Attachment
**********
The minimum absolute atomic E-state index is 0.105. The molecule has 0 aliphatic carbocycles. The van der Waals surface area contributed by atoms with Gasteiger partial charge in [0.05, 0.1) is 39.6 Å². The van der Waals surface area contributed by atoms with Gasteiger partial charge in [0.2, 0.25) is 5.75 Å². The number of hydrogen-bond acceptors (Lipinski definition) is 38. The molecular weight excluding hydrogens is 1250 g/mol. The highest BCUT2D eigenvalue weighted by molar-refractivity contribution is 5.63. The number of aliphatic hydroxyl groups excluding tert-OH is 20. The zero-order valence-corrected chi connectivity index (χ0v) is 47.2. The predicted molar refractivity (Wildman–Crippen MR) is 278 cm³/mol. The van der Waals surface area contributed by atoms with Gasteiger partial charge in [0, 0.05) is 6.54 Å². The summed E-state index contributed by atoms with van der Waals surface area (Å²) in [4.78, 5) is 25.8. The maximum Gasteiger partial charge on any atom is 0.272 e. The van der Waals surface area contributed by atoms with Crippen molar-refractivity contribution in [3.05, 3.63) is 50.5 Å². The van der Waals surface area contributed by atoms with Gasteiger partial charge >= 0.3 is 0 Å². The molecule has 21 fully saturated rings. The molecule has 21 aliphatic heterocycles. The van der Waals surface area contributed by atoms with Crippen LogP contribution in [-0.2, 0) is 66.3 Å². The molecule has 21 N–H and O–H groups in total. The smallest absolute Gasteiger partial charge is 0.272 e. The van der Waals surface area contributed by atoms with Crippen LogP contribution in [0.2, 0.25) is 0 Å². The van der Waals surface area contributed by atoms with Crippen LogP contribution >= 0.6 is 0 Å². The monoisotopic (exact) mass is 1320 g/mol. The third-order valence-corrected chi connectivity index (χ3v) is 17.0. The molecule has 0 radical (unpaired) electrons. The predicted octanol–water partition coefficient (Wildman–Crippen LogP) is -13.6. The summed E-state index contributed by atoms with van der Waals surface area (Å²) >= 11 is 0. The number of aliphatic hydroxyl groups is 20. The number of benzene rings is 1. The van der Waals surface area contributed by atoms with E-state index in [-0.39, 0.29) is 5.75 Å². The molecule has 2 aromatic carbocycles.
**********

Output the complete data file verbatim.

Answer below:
The minimum absolute atomic E-state index is 0.105. The molecule has 0 aliphatic carbocycles. The van der Waals surface area contributed by atoms with Gasteiger partial charge in [0.05, 0.1) is 39.6 Å². The van der Waals surface area contributed by atoms with Gasteiger partial charge in [0.2, 0.25) is 5.75 Å². The number of hydrogen-bond acceptors (Lipinski definition) is 38. The molecular weight excluding hydrogens is 1250 g/mol. The highest BCUT2D eigenvalue weighted by molar-refractivity contribution is 5.63. The number of aliphatic hydroxyl groups excluding tert-OH is 20. The zero-order valence-corrected chi connectivity index (χ0v) is 47.2. The predicted molar refractivity (Wildman–Crippen MR) is 278 cm³/mol. The van der Waals surface area contributed by atoms with Gasteiger partial charge in [0, 0.05) is 6.54 Å². The summed E-state index contributed by atoms with van der Waals surface area (Å²) in [4.78, 5) is 25.8. The maximum Gasteiger partial charge on any atom is 0.272 e. The van der Waals surface area contributed by atoms with Crippen molar-refractivity contribution in [3.05, 3.63) is 50.5 Å². The van der Waals surface area contributed by atoms with Gasteiger partial charge >= 0.3 is 0 Å². The molecule has 21 fully saturated rings. The molecule has 21 aliphatic heterocycles. The van der Waals surface area contributed by atoms with Crippen LogP contribution in [-0.2, 0) is 66.3 Å². The molecule has 21 N–H and O–H groups in total. The smallest absolute Gasteiger partial charge is 0.272 e. The van der Waals surface area contributed by atoms with Crippen LogP contribution in [0.2, 0.25) is 0 Å². The van der Waals surface area contributed by atoms with Crippen LogP contribution >= 0.6 is 0 Å². The monoisotopic (exact) mass is 1320 g/mol. The third-order valence-corrected chi connectivity index (χ3v) is 17.0. The molecule has 0 radical (unpaired) electrons. The predicted octanol–water partition coefficient (Wildman–Crippen LogP) is -13.6. The summed E-state index contributed by atoms with van der Waals surface area (Å²) >= 11 is 0. The number of aliphatic hydroxyl groups is 20. The number of benzene rings is 1. The van der Waals surface area contributed by atoms with E-state index in [-0.39, 0.29) is 5.75 Å². The molecule has 2 aromatic carbocycles.